mutate(gpa = rescale(gpa, to = c(2, 4))) %>%
mutate(gpa = round(gpa, 2)) %>%
mutate(pre_test_centered = pre_test - 80)``````

With this data, we can do standard RDD stuff, like looking at the discontinuity:

``````ggplot(gifted_program, aes(x = pre_test, y = gpa, color = in_program)) +
geom_point(size = 0.5) +
geom_smooth(method = "lm") +
geom_vline(xintercept = 80) +
guides(color = FALSE)``````

And measuring the size of the gap with a parametric model with a bandwidth of 10:

``````model_rdd_parametric <- lm(gpa ~ pre_test_centered + in_program,
data = filter(gifted_program, pre_test >= 70, pre_test <= 90))
tidy(model_rdd_parametric)``````
``````## # A tibble: 3 x 5
##   term              estimate std.error statistic  p.value
##   <chr>                <dbl>     <dbl>     <dbl>    <dbl>
## 1 (Intercept)         2.93     0.0188     155.   0.
## 2 pre_test_centered   0.0107   0.00303      3.52 4.68e- 4
## 3 in_programTRUE      0.441    0.0335      13.2  1.18e-34``````

And measuring the size of the gap nonparametricaly:

``````library(rdrobust)

c = 80)
summary(model_rdd_nonparametric)``````
``````## Call: rdrobust
##
## Number of Obs.                 1000
## BW type                       mserd
## Kernel                   Triangular
## VCE method                       NN
##
## Number of Obs.                 525         475
## Eff. Number of Obs.            188         213
## Order est. (p)                   1           1
## Order bias  (p)                  2           2
## BW est. (h)                  6.765       6.765
## BW bias (b)                 10.738      10.738
## rho (h/b)                    0.630       0.630
##
## =============================================================================
##         Method     Coef. Std. Err.         z     P>|z|      [ 95% C.I. ]
## =============================================================================
##   Conventional     0.419     0.042     9.935     0.000     [0.336 , 0.501]
##         Robust         -         -     8.232     0.000     [0.313 , 0.508]
## =============================================================================``````

### IV

Generating synthetic data for IV regression is a little trickier since you have to build in a correlation between the instrument and the policy and the policy and the outcome. Here’s one way to do that (again, there are a ton of different ways to do this; this is just one example), with wage as the outcome, education as the policy, and father’s years of education as the instrument that explains the endogeneity in education:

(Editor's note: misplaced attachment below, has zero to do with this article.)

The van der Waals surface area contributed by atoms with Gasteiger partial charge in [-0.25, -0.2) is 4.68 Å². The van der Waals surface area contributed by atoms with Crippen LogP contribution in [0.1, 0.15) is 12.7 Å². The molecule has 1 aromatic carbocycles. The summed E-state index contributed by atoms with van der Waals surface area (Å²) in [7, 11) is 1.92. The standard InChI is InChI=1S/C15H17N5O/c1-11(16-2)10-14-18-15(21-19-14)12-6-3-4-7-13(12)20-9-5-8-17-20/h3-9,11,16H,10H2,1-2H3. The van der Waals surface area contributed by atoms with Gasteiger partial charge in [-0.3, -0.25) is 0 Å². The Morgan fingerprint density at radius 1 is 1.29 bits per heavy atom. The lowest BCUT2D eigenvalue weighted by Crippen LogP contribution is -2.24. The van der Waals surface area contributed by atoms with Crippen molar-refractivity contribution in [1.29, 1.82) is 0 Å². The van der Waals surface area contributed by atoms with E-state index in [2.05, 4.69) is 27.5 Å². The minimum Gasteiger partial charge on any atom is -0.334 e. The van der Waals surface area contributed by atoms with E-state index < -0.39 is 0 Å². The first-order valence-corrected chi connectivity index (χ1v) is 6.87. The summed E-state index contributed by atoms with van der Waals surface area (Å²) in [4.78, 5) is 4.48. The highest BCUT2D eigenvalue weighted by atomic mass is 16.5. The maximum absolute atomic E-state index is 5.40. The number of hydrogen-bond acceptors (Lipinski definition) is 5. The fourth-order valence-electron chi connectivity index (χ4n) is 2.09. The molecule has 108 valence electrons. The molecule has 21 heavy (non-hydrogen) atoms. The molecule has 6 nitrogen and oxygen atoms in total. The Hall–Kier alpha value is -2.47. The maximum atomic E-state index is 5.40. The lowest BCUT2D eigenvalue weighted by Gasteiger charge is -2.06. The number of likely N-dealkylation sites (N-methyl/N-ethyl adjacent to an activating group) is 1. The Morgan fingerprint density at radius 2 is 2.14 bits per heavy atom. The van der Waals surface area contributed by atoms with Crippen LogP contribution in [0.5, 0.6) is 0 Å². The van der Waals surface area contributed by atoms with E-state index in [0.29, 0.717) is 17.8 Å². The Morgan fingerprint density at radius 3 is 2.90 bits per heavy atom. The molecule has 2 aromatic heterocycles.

``````set.seed(1234)

wage_edu <- r_data_frame(
n = 2000,
id,
sex,
race,
age,
# Ability is the unmeasured, omitted variable. Here's it's a totally
# meaningless number around 35
ability = rnorm(mean = 35, sd = 10),
# Instead of caring about years here, since we'll just rescale everything
# after, we'll draw random numbers in the same range-ish as ability
father_educ = rnorm(mean = 15, sd = 20),
wage_noise = rnorm(mean = 10, sd = 2)
) %>%
# Do some math to combine and correlate ability, father's education, and
# random noise to make educ and wage. Note how father's education helps build
# education, but doesn't appear in the wage formula---it's an instrument
mutate(educ = 5 + (0.4 * father_educ) + (0.5 * ability)) %>%
mutate(wage = 10 + (0.3 * educ) + wage_noise) %>%
# Rescale stuff
# Hourly wage goes from \$7.75 to \$200; education goes from 10-23 years;
# unmeasured ability goes from 0 to 500
mutate(wage = rescale(wage, to = c(7.75, 200)),
educ = rescale(educ, to = c(10, 23)),
father_educ = rescale(father_educ, to = c(10, 23)),
ability = rescale(ability, to = c(0, 500))) %>%
# Get rid of random wage noise. We could also get rid of ability, since we
# can't measure it in real life, but I'll leave it here
select(-wage_noise)

``````## # A tibble: 6 x 8
##   ID    Sex    Race       Age ability father_educ  educ  wage
##   <chr> <fct>  <fct>    <int>   <dbl>       <dbl> <dbl> <dbl>
## 1 0001  Male   White       84    90.9        16.2  14.3  57.6
## 2 0002  Female White       34   246.         18.6  18.3 111.
## 3 0003  Female White       72   213.         15.2  15.0  75.4
## 4 0004  Female White       26   319.         15.0  16.3  95.5
## 5 0005  Female White       56   236.         16.9  16.8 121.
## 6 0006  Female Hispanic    28   126.         14.2  13.1  67.5``````

Now we can do standard IV stuff, like look at the relationship between education and wages:

``````ggplot(wage_edu, aes(x = educ, y = wage)) +
geom_point()``````

Check the strength of the instrument in the first stage (huge F-statistic!):

``````model_first_stage <- lm(educ ~ father_educ, data = wage_edu)
tidy(model_first_stage)``````
``````## # A tibble: 2 x 5
##   term        estimate std.error statistic  p.value
##   <chr>          <dbl>     <dbl>     <dbl>    <dbl>
## 1 (Intercept)    2.59     0.191       13.6 2.72e-40
## 2 father_educ    0.826    0.0118      70.3 0.``````
``glance(model_first_stage)``
``````## # A tibble: 1 x 11
##   r.squared adj.r.squared sigma statistic p.value    df logLik   AIC   BIC
##       <dbl>         <dbl> <dbl>     <dbl>   <dbl> <int>  <dbl> <dbl> <dbl>
## 1     0.712         0.712 0.993     4944.       0     2 -2822. 5650. 5667.
## # … with 2 more variables: deviance <dbl>, df.residual <int>``````

And run the 2SLS model with `iv_robust()`:

``````library(estimatr)

model_2sls <- iv_robust(wage ~ educ | father_educ, data = wage_edu)
tidy(model_2sls)``````
``````##          term estimate std.error statistic   p.value conf.low conf.high
## 1 (Intercept)   -104.3      3.69     -28.3 3.82e-148     -112     -97.1
## 2        educ     12.4      0.23      54.0  0.00e+00       12      12.9
##     df outcome
## 1 1998    wage
## 2 1998    wage``````

## Clearest and muddiest things

Go to this form and answer these three questions:

1. What was the muddiest thing from class today? What are you still wondering about?
2. What was the clearest thing from class today?
3. What was the most exciting thing you learned?

I’ll compile the questions and send out answers after class.